On Monday, Sen. Chris Gerlach (R-Apple Valley) and Rep. Keith Downey (R-Edina) introduced a bill to address the “unnecessary regulation” posed by occupational licensing requirements and create as many as 15,000 jobs in Minnesota.
“We have a bill that is going to go a long way to eliminate unnecessary barriers to job creation. We’ve talked a lot about the need to get people back to work, and that is the problem we are trying to solve,” said Sen. Gerlach.
As Sen. Gerlach outlined, the bill would aim to create a hierarchy to start at the lowest level of regulation possible, starting with an inspection as a minimal requirement and ending with licensure as the highest level of regulation. “It might be inspection, bonding registration, [and] certification before you get to licensing. Licensing may be appropriate, but we need to make sure that people are able to practice their occupations with the lowest levels of barriers possible.”
Gerlach also explained that the bill aims to put the responsibility of proving harm on the government rather than the citizens, calling occupational licensure the “800 pound gorilla” that can regulate people out of an occupation.
“The burden of whether or not you’re harming the public in some way ought to be on the government for imposing that license, so this bill simply requires the legislature to find real harm and select the appropriate level of occupational regulation to meet that harm,” said Sen. Gerlach. “This is about primarily state occupational licensure regulations going too far and having a detrimental economic impact on the state of Minnesota both for individuals and the larger job picture and people seeking to work for themselves.”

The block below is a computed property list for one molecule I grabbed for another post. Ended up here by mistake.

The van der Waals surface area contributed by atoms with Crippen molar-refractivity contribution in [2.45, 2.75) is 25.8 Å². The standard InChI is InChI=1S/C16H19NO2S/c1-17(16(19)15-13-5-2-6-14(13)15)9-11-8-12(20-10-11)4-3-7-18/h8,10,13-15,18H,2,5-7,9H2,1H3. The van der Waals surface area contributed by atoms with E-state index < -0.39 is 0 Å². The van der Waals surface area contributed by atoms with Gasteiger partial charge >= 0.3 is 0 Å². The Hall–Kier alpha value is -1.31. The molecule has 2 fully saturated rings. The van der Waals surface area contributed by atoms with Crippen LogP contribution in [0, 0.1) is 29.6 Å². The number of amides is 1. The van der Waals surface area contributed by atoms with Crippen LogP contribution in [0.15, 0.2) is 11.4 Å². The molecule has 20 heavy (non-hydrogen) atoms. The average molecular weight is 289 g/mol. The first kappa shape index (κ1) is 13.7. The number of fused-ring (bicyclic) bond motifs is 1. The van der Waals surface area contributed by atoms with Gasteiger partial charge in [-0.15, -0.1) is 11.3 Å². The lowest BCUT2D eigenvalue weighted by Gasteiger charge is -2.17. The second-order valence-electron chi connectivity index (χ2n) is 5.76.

Rep. Downey echoed those sentiments, saying the bill is good for workers, small businesses, and entrepreneurs. Lee McGrath, Institute of Justice staff attorney, and Morris Kleiner, Humphrey School of Public Affairs at the University of Minnesota labor policy scholar, were also in attendance on behalf of the bill.
“What they do is limit consumer choice, drive up consumer prices and make it harder for would-be entrepreneurs to enter the marketplace. If you want to protect consumers, vigorously enforce existing laws against fraud, but don’t limit entry in to the marketplace, especially by imposing academic tests that often have nothing to do with the services provided,” McGrath said in a statement.
Kleiner estimates that occupational regulation has cost the state an estimated 15,000 jobs, referring to it as a “reverse Robin Hood” effect.
“This legislation recognizes that unnecessary licensing laws are often bad for Minnesotans. This type of licensing reduces jobs. Converting licensing laws to less restrictive regulations, like certification, could stimulate over 15,000 new jobs in Minnesota.”
The bill will be heard in the Senate Commerce and Consumer Protection Committee on Wednesday.